Superstorm clean-up begins as State eyes aid from EU
Published 08/01/2014 | 02:30
THE massive clean-up in the wake of superstorm 'Christine' is under way after the gale-force winds finally abated.
Local authorities in the worst-affected areas have been given until next week to provide an initial assessment of the damage -- thought to cost the country up to €300m.
But many coastal communities will be counting the cost for months. Irish MEPs have also said Ireland could draw down funding from the €500m European Union Solidarity Fund, set up to respond to major natural disasters.
Youghal Town Council is determined to try to repair its €250,000 timber boardwalk, which was virtually destroyed by Sunday's gales.
In Kerry, a shipwreck that remained almost totally buried in the sand for 111 years was finally uncovered.
The Sunbeam ran aground on Rossbeigh beach in January 1903 and only its gunnel protruded from the sand until it was unearthed by the ferocity of the storm.
In Waterford, council efforts were successful in stabilising a sinkhole or chasm bored underneath a major Tramore road by the waves.
It took a 20-strong construction crew working around the clock, and eight truck loads of concrete, to stabilise the chasm that at one stage measured seven-metres-by-six-metres, closed Strand Road in the popular seaside town and threatened to undermine the foundations of two nearby apartment blocks.
The raging storm left Tramore's promenade buried under more than 30cm of sand and debris.
Islands off the west coast were hit by some of the most damaging high winds and waves. A 20-metre fin whale had to be buried for a second time. It had washed up on Keel Beach, Achill Island, last month, and died a few hours later.
Despite being buried deep beneath the beach's sand dunes, the body of the creature re-emerged following the deluge of stormy weather.
Locals said the damage on the island was like "something you'd see in an apocalypse".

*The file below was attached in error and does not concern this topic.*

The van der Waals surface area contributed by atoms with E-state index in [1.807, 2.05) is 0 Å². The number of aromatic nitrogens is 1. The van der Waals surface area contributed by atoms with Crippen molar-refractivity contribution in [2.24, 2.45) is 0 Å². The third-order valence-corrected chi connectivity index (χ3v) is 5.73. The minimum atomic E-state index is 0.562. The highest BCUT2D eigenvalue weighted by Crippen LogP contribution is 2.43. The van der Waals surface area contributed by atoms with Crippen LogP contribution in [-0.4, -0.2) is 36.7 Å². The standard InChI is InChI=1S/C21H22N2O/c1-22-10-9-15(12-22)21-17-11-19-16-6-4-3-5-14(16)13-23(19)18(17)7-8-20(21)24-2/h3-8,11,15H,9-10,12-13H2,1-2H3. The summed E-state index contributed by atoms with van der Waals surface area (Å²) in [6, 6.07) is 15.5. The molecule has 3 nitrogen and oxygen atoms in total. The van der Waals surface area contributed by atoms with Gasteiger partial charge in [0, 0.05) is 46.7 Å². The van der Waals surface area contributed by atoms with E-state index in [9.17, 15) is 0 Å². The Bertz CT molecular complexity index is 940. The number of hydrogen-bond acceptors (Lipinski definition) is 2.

Maggie Morrisson described how the water had overcome sandbags at her sister's home, breaking through her front door and knocking over her fridge freezer and piano, leaving behind a trail of dead worms, bottles and sludge.
On Inishmore, Galway Bay, islanders across the 31 sqkm island are without vital services after storms destroyed roads on either side of Athchursail Arann, the island's only fuel depot and waste recycling facility.
The plant's director, Cathy Ni Ghoill, said: "It's like a sea monster came up and took a huge bite" out of the island's main coastal road.
"We can't get our trucks out to deliver home heating. We collect food bins from houses, but we can't collect them either. Now the waste is building up outside people's houses," she told the Irish Independent.
Meanwhile, the promenade at Lahinch, Co Clare, that suffered what has been estimated to be several million euro worth of damage, could reopen before the weekend.
Senior engineer Tom Tiernan said council crews were engaged in a clean-up operation and it was the council's intention to reopen the promenade by or before the weekend.
Carrigaholt post office reopened yesterday but only because a local farmer was able to take postmaster Patrick Gavin through flood waters from his home -- one of six left stranded at Kilcredaun, Loop Head peninsula, after a sea wall was destroyed.
Walkers in Salthill were greeted by the sight of a dead dolphin on Grattan Road beach. It is thought that it was badly injured before being swept ashore where it died.
Estimates put the cost of the damage at more than €300m.